Moments later, Jeremy Marshall-King chose to run the ball, setting Michael Lichaa up to shoot a quick cut-out pass across Luke Brooks’ chest right on the line. It found Holland on the chest, who seized his chance and ploughed through Naiqama and over the chalk before Mbye could launch in and clean him up. With Rhyse Martin adding the extras the Dogs were now 6-0, the scoreline that would remain in place until they trotted into the sheds at the end of the first half.
The fact that Holland also scored the first and only try against Parramatta last week challenged the Bulldogs to come up with a better result this time, and a knock-on from Benji Marshall right on the line initially seemed to give them the opportunity they needed. Yet his brother made a mistake just as quickly, losing the footy on the first tackle of the next set, leading to a fairly underwhelming passage of play in which Canterbury were never quite able execute a tryscoring sequence.
Meanwhile, the Tigers weren’t able to take advantage of the Dogs’ inability to capitalise either. Brooks showed some real patience to shepherd a Hopoate grubber into touch, getting his team a seven tackle set about fourteen minutes out from the siren. Yet Brooks was unable to really consolidate his last-tackle options, thanks in part to a pair of sterling defensive efforts from Josh Jackson. In one set, he sped up to put enough pressure on Brooks for the young halfback to deflect the kick; in the next set, he scooped up Brooks’ kick, and started heading back down the field.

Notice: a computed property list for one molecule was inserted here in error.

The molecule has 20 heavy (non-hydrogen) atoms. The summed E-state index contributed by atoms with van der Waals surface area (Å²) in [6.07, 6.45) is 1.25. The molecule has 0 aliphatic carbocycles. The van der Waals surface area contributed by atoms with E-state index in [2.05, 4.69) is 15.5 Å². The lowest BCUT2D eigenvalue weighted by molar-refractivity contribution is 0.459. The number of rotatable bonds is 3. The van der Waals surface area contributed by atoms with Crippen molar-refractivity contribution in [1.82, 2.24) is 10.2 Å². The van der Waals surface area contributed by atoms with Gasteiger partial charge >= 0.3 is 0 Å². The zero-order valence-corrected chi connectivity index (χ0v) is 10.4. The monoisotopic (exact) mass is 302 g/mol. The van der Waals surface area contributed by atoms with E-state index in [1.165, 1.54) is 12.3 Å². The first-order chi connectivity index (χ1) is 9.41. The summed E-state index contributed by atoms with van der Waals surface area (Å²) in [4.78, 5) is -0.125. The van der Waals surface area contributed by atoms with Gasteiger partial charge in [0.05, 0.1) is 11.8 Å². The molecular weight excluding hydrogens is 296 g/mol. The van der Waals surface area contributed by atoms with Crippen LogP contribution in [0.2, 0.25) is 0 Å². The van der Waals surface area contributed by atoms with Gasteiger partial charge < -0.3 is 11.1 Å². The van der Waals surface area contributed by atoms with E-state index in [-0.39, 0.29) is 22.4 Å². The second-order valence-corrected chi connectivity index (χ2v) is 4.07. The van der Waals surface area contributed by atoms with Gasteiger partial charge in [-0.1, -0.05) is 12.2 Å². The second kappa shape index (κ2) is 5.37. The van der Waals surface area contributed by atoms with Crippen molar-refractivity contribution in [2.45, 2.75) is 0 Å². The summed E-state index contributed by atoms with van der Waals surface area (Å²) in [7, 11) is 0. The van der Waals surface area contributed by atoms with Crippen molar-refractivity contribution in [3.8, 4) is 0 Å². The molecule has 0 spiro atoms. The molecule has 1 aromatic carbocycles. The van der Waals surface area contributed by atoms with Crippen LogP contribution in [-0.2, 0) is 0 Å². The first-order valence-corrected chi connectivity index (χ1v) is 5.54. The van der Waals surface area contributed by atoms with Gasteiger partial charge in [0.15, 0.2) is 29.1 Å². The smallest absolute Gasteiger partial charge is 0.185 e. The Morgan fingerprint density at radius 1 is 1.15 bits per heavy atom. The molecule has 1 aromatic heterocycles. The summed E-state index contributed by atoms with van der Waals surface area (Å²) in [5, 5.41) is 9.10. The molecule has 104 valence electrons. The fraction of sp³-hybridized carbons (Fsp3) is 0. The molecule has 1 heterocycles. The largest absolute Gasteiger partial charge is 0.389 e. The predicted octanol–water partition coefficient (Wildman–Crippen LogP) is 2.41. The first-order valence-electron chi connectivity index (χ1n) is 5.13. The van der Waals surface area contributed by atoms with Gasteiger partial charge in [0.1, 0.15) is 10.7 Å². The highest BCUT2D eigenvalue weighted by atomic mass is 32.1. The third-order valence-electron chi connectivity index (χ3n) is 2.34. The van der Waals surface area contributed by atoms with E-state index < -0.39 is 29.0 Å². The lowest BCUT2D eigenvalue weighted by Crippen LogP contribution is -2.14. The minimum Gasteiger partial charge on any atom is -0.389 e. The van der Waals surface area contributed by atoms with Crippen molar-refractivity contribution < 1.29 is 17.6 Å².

The last real chance that the Tigers got in this opening half came after a penalty from Aiden Tolman for holding Sausao Sue down on the third tackle, right on the line. But with Sue called offside shortly after, all of the Tigers’ field position came to nothing, as Naiqama helped the Bulldogs march the football back down the other end of the field, only for the blue and white to remain only six ahead by the time the siren rang out.
Only a penalty goal augmented the scoreline over the first ten minutes of the next half, thanks to some holding down from Taylor that saw Martin boot through two more points for his team. Given the eventual scoreline, however, this was as important a turning-point as any, putting the Dogs beyond a converted try lead in a game in which only three tries would be scored, and only two converted tries, both of them from Canterbury-Bankstown.